The first revelation came while administering a standardized achievement test. I read the title of the reading section: "Cross-Country Skiing in the Hills." I almost dropped the booklet. I felt like a traitor, encouraging my students to do their best while presenting them with a Sisyphus-like task: to score proficiently by grasping the nuances of an unfamiliar activity. Skiing was as foreign to them as navigating rough city streets would be to me. I looked at them, poised at their desks with sharpened pencils, ready to take the test, and I felt ashamed. Despite their intelligence and eagerness to do well, the deck was stacked against them. They would do poorly. Worse, they would be blamed for it (Ryan, 1971).
Later one of my students asked, "When are you gonna start teaching us?" Flabbergasted by her question, I asked her why she thought that I had not been teaching. "We ain't got one worksheet yet," she replied. The students were accustomed to teachers offering them content that called for brief, right answers and that was easily transmitted, easily answered, and easily graded. This focus nullifies school as a place for the kind of learning that strengthens identity and prepares students for a full and satisfying life.
Everywhere I looked, I saw roadblocks to student learning. Instead of snow-covered wolves and splashing dolphins, pictures of cultural heroes and artifacts should cover my classroom walls. I read the titles of my favorite read-aloud books: The Great Gilly Hopkins, Freckle Juice, and The Bridge to Terabithia. Little in those books reflected my students' lives.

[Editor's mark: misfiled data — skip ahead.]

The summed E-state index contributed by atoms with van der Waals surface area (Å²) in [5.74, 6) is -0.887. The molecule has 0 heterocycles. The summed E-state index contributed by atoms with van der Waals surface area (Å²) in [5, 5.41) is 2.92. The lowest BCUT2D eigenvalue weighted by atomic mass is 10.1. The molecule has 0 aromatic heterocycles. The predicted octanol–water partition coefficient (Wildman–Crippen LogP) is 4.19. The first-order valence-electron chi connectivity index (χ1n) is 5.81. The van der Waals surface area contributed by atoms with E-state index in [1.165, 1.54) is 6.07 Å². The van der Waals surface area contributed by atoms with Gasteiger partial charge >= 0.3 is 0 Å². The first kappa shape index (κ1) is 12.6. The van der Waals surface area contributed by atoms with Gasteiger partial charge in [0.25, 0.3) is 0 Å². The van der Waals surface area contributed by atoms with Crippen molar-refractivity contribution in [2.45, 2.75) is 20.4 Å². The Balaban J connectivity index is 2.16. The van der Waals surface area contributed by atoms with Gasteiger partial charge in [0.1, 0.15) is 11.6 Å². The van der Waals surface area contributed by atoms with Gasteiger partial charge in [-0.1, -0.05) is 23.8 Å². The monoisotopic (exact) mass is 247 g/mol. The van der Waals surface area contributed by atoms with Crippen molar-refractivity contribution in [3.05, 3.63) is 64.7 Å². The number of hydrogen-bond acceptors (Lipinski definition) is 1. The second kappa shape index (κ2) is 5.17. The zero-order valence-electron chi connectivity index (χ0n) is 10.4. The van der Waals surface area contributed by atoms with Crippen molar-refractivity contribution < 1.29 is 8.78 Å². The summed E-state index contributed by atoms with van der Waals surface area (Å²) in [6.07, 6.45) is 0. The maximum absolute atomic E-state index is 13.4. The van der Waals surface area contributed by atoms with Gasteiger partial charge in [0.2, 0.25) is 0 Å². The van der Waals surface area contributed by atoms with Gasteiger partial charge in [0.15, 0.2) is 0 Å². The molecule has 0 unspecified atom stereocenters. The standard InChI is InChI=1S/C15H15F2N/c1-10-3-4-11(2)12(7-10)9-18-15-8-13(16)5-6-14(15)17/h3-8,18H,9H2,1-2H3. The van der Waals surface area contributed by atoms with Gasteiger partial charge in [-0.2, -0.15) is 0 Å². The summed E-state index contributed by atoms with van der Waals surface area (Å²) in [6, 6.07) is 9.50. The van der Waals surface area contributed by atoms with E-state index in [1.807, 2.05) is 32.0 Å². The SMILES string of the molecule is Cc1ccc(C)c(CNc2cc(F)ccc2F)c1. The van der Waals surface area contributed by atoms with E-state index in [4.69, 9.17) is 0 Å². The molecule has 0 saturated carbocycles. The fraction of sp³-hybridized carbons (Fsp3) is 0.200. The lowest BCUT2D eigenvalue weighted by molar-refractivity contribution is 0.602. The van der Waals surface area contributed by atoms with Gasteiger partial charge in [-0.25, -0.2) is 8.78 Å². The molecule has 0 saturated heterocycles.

In the faculty lounge, some staff members ridiculed student speech patterns. Moreover, a walk through the school halls showed that the only student work displayed there was written in Standard English. The school seemed to ignore the potency of the students' home language, inadvertently sending a message to the students that their culture was inferior.

A Surprising Complicity

I initiated my study because my students were not learning, and I didn't understand why. I expected the study to confirm neighborhood violence as the main culprit. Given my history of classroom success as well as my effort and commitment, I was shocked to find myself complicit in perpetuating my students' alienation from school.
As my students told their stories, I learned to listen with a better awareness of and appreciation for their diverse views and with a greater receptivity to their values and behaviors.